In this video, learn how to reuse the collection classes to return a collection of users in the system.
- [Narrator] Let's create a resource to represent a user. I'll create a new model called User, and this will be a Resource. A User will have a email address, a first and last name, and a creation timestamp. DateTimeOffset CreatedAt.
I've added a user service and a users controller to this project. You can find these classes in the controllers and services folders in the exercise files for this video. I'll go ahead and open up the UsersController. There's a few methods in here, but they're all just stubs right now, they don't really do anything. I'm gonna work on this get visible users method. When we add authorization to the API later on, we'll add a check here so that only administrators can see the whole collection of users in this system. For now we'll return the whole collection for anyone who calls this method.
We'll do that here, and we'll say users equals await talk to the UserService.GetUsersAsync, We'll pass along pagingOptions and sortOptions and searchOptions. Then we'll create a collection response, PagedCollection of type user, create a link to this collection, return the items that we got back from the service, TotalSize here and pagingOptions.
And then we need to return that collection. I'll update the method header to return ActionResult of, this will be a PagedCollection of User. Now over to the service. Let's open up user service, or the DefaultUserService, rather, and take a look at the GetUsersAsync method. Nothing much here yet. I'll fill out this method along the same pattern as most of our other service methods.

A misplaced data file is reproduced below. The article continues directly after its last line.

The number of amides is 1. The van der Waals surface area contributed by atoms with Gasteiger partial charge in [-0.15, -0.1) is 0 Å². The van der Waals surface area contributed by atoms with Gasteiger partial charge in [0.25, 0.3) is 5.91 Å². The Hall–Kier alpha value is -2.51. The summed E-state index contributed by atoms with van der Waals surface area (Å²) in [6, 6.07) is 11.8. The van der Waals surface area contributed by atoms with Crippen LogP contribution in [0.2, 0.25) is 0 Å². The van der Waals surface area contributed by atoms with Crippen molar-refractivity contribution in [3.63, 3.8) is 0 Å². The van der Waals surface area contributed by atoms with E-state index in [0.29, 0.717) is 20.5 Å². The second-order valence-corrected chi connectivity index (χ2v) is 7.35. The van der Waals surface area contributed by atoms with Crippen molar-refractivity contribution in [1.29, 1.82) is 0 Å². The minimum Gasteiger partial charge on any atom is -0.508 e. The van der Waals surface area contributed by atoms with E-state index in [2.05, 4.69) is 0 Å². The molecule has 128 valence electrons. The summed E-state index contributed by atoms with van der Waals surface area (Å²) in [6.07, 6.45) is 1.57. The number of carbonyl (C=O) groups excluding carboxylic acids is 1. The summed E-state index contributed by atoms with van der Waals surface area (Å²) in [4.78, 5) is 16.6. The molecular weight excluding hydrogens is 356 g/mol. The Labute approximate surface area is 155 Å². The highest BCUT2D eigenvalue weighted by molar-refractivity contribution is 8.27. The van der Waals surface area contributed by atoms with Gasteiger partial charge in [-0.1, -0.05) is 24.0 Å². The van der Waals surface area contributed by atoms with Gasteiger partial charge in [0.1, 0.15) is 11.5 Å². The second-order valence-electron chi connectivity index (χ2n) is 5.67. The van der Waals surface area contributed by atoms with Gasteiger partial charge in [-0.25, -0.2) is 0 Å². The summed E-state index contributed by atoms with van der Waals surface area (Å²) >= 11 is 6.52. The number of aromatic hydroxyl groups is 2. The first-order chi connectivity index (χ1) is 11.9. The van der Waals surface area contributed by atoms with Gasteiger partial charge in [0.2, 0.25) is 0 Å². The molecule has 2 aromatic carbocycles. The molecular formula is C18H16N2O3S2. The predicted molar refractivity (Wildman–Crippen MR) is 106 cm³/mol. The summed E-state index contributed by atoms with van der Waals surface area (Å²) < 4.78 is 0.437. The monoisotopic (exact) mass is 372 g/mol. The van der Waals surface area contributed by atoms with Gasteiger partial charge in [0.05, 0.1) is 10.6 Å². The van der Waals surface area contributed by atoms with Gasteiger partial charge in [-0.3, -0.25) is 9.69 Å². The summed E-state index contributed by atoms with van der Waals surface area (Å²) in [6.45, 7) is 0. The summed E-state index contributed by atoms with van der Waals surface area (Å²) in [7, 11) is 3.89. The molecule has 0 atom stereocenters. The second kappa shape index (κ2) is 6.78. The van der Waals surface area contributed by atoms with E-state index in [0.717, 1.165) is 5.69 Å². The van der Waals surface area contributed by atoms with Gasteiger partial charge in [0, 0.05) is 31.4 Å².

I'll say, Iqueryable of type UserEntity, create a query from userManager.Users. I'll apply the searchOptions and do the same thing with the sortOptions, get the size, import that namespace, grab the items next, we'll say query dot skip pagingOptions dot offset dot Value, do the same thing for Take for pagingOptions.Limit.
Then we'll use AutoMapper and do ProjectTo, import that AutoMapper namespace. We're projecting these all to type User, the resource type. We need to pass in the mappingConfiguration for this to work. Then we'll do ToArrayAsync. Now I'll return a new PageResults of type User, pick Items and TotalSize.
We also need to tell AutoMapper how to map from user entity to the user resource I'll do that in the MappingProfile. I'll go to the MappingProfile class, and scroll down, I guess the bottom is fine. We'll do CreatMap for UserEntity to User, ForMember Self, this will be the self link, and what we'll do, we'll say map that from, and this will be created from Link.To, we need a route name, this will be Controller dot UsersController dot GetUserById.
We also need to pass a new anonymous object and say userId equals source dot Id. All right, that was a bit of code, so let's try this out and see what we get. I'll switch over to Postman and send a request to slash users. I forgot one thing. It's telling me I don't have that service activated. What I forgot to do is go to Startup and add this to configure services. I need to do services.AddScoped the IUserService and map that to the DefaultUserService.
All right, let's try that again. The users route returns a list of all the users in the system, and, as I mentioned, later we'll add some authorization so not everyone can just pull down the whole list of users in the system. Other than that it'll act exactly like any of our other RESTful collections. If getting the users collection gives you user resources like this, then it would make sense that posting to the users collection would create a new user. In the next video we'll create a route that allows the user to register and create a new account by posting to this resource.
- What is RESTful design?
- Building a new API with ASP.NET Core
- Using HTTP methods
- Returning JSON
- Creating RESTful routing with templates
- Securing RESTful APIs with HTTPS
- Representing resources
- Representing links
- Representing collections
- Sorting and searching collections
- Building forms
- Adding caching to an ASP.NET Core API
- Configuring user authentication and authorization